The modern state is a natural enemy to the values of kinship, especially among the upper classes, for kinship is a direct threat to the state’s own claim to prior loyalty. Kinship leads to aristocratic faction and rebellion, such as the War of the Roses or the Fronde, to the independence of entrenched local potentates using kin loyalties to create powerful local connections, and to making the working of the jury system of justice impossible by the subordination of objective judgment to ties of blood. In the sixteenth century, the State in England increasingly assumed monopoly powers of justice and punishment, military protection, welfare, and the regulation of property. This takeover was accompanied by a massive propaganda campaign for loyalty, inculcating the view that the first duty of every citizen is obedience to the sovereign, that man’s highest obligation is to his country, involving the subordination of all other considerations and loyalties, even life itself.1

I don’t believe Stone is necessarily correct concerning the jury system, but his observations on the need of the god-state to subvert kinship ties for its own security are spot on. The Assyrian emperors understood this principle thousands of years ago and regularly deported and scrambled entire nations in order to uproot them from their ancestral homes and break the alliances of blood. The same phenomenon was observed in the relocation programs of the Soviets in the twentieth century and of the Americans in the nineteenth.

On the other hand, God’s intended system of government employs a balance between family and national allegiances. For example, God allows only one religion, one priesthood, and one Temple for the entire nation, but military and political structures are based on clans. Tying such things as military commands to patriarchal clans tends to discourage the military adventurism of conquest and world policing and the centralization of power into the hands of a small political elite, while a central religion with pilgrimages to the capital city helps to maintain the sense of kinship between potentially widely scattered clans.

1 Lawrence Stone. “The Rise of the Nuclear Family in Early Modern England: The Patriarchal Stage”, The Family in History, Ed. Charles E. Rosenberg. Philadelphia: 1975. 24

Resolving Conflicts in the Family and Nation

Moses teaching the people of Israel.

In his comments on Matot this week at Aish, Rabbi Jonathan Sacks highlighted the conflict between Moses and the tribes of Reuben and Gad, who wanted to settle on the east side of the Jordan instead of on the west with the other tribes. Although the narrative in Numbers 32 is probably very condensed from the actual events, Rabbi Sacks points out how the story illustrates good conflict resolution strategy:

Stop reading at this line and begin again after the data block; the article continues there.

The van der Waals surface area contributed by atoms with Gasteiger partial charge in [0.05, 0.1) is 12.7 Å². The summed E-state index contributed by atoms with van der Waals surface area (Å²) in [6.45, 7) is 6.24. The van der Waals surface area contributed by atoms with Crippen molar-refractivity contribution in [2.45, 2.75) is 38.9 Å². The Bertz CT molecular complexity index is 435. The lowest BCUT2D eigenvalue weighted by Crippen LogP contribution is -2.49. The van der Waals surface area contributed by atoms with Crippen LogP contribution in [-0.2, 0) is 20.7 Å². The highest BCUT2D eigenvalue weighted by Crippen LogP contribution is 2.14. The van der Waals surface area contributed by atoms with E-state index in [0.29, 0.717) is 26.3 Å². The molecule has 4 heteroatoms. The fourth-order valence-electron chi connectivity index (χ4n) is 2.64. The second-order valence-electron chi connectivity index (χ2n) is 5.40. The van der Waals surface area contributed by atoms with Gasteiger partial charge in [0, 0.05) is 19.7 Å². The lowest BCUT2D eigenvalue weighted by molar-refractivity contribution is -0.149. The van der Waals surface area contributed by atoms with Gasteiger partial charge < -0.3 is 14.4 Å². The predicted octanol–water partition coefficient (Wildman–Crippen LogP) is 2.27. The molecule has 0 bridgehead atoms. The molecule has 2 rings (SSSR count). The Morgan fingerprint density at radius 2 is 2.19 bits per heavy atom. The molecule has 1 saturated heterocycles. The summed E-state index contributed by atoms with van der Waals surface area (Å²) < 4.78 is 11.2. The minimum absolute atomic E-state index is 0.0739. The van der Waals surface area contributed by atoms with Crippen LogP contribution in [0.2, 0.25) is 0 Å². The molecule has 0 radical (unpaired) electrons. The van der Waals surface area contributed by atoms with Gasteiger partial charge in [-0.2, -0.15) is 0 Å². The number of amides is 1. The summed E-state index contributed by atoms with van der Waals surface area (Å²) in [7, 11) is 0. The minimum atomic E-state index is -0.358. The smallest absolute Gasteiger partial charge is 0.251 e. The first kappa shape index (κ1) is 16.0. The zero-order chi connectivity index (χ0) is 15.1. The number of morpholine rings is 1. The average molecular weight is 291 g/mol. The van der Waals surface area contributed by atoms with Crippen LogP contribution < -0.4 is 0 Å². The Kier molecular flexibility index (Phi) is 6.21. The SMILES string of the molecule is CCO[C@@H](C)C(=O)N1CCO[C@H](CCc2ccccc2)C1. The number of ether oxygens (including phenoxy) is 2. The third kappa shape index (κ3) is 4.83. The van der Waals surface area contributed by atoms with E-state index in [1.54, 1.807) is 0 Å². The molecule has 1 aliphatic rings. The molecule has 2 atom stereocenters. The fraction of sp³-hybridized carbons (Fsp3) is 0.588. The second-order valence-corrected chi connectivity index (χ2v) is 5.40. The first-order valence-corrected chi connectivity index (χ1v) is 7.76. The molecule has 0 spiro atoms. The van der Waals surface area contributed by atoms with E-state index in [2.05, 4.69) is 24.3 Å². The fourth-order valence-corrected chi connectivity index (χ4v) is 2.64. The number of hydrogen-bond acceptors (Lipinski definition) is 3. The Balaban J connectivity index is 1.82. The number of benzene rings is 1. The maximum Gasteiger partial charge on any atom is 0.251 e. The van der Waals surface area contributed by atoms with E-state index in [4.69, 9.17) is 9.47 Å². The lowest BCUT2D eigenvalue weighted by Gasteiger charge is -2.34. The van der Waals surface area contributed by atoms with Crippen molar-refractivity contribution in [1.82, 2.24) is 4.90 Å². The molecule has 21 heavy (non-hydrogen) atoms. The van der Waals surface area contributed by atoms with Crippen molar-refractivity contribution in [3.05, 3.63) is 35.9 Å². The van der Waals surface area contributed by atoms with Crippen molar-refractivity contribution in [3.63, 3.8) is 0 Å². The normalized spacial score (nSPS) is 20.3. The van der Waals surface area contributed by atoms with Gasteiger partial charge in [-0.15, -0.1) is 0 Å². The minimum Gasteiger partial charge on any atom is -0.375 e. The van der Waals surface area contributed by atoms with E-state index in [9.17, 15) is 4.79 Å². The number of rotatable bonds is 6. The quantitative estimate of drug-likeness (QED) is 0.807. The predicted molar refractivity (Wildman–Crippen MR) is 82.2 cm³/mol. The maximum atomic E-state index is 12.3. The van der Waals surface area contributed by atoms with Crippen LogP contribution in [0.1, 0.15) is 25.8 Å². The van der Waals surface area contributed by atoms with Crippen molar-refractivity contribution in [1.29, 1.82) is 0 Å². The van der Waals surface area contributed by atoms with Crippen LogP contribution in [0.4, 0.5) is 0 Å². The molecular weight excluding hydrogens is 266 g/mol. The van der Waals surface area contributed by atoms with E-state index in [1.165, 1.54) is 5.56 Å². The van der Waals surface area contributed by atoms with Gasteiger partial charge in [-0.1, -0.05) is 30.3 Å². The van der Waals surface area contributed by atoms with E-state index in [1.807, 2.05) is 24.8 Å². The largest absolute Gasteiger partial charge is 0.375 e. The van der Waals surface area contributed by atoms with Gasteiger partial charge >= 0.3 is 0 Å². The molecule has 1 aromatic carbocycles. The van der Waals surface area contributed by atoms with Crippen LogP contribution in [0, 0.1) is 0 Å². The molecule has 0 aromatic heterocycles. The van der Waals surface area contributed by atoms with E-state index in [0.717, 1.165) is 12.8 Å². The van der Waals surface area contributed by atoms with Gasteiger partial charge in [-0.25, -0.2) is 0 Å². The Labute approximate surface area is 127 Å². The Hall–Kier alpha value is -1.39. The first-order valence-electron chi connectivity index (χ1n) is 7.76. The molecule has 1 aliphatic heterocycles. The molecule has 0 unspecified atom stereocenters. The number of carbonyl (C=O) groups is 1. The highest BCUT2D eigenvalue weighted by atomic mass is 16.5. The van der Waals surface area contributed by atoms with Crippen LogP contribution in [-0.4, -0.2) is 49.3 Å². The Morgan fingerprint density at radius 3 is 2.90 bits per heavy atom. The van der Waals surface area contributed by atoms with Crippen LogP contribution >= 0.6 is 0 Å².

The negotiation between Moses and the two tribes in our parsha follows closely the principles arrived at by the Harvard Negotiation Project, set out by Roger Fisher and William Ury in their classic text, Getting to Yes.(2) Essentially they came to the conclusion that a successful negotiation must involve four processes:

  1. Separate the people from the problem. There are all sorts of personal tensions in any negotiation. It is essential that these be cleared away first so that the problem can be addressed objectively.
  2. Focus on interests, not positions….By focusing not on positions but on interests, the question becomes, “Is there a way of achieving what each of us wants?”
  3. Invent options for mutual gain….the two sides usually have different objectives, neither of which excludes the other.
  4. Insist on objective criteria. Make sure that both sides agree in advance to the use of objective, impartial criteria to judge whether what has been agreed has been achieved….

Moses does all four. First he separates the people from the problem by making it clear to the Reubenites and Gadites that the issue has nothing to do with who they are, and everything to do with the Israelites’ experience in the past… The problem is not about this tribe or that but about the nation as a whole.

Second, he focused on interests not positions. The two tribes had an interest in the fate of the nation as a whole. If they put their personal interests first, God would become angry and the entire people would be punished, the Reubenites and Gadites among them….

Third, the Reubenites and Gadites then invented an option for mutual gain. If you allow us to make temporary provisions for our cattle and children, they said, we will not only fight in the army. We will be its advance guard. We will benefit, knowing that our request has been granted. The nation will benefit by our willingness to take on the most demanding military task.

Fourth, there was an agreement on objective criteria. The Reubenites and Gadites would not return to the east bank of the Jordan until all the other tribes were safely settled in their territories. And so it happened, as narrated in the book of Joshua…

The history of Israel (and every other people, really) demonstrates that a nation is an extended family with a common history, language, religion, & culture. The makeup of a family, like that of a nation, can change over time, but the family only remains so long as those things which define it as a family remain. Without the cement of common ideals and a common mission, you can’t have a family.

Like a national leader, a father must spend a great deal of time and energy resolving conflicts in the family. If he is to be successful, he must decide what really matters and what doesn’t. Since each family is different, with its own quirks and challenges, I can’t tell you exactly how you should govern your family or what specific things you should prioritize. However, I can speak to some things that are common among all families.

A father must keep his family’s first principles in mind, those things which define them as a family: blood, faith, mission, etc.

Everyone in the family must be related by blood or covenant. If anyone is free to walk away when things aren’t going the way he prefers, then he can’t be considered real family.

Everyone in a family should subscribe to the same religion. There can be differences of opinion, of course, even of expression, but the basic tenets of faith must be essentially the same among all individuals, or the family will experience serious trouble in time.

Everyone in a family should be working toward a common goal. Remember that Jesus said “a house divided against itself cannot stand.” It’s true of churches, commercial enterprises, nations, and families. Each person must have their own personal missions and aspirations, but they cannot be at odds with each other. If a father’s mission is to teach responsible life skills to inner city children, his wife’s mission cannot be to keep those same people dependent on government handouts in order to use them as political pawns. Or, rather, those cannot be their missions if they desire to remain a family.

Conflicts in themselves are not bad. Like all of life’s challenges, they are the exercises we need to develop relational and spiritual strength. So long as each member of the family is willing to place the needs of the family above their own needs, almost any conflict can be worked out to a favorable resolution.

Conflict is part of God’s plan. Resolving conflicts in the family is an essential element of familial–and therefore national–maturity and cohesiveness.

Fathers, remember your family’s first principles. Remember your covenants. Remember your mission. Remember God.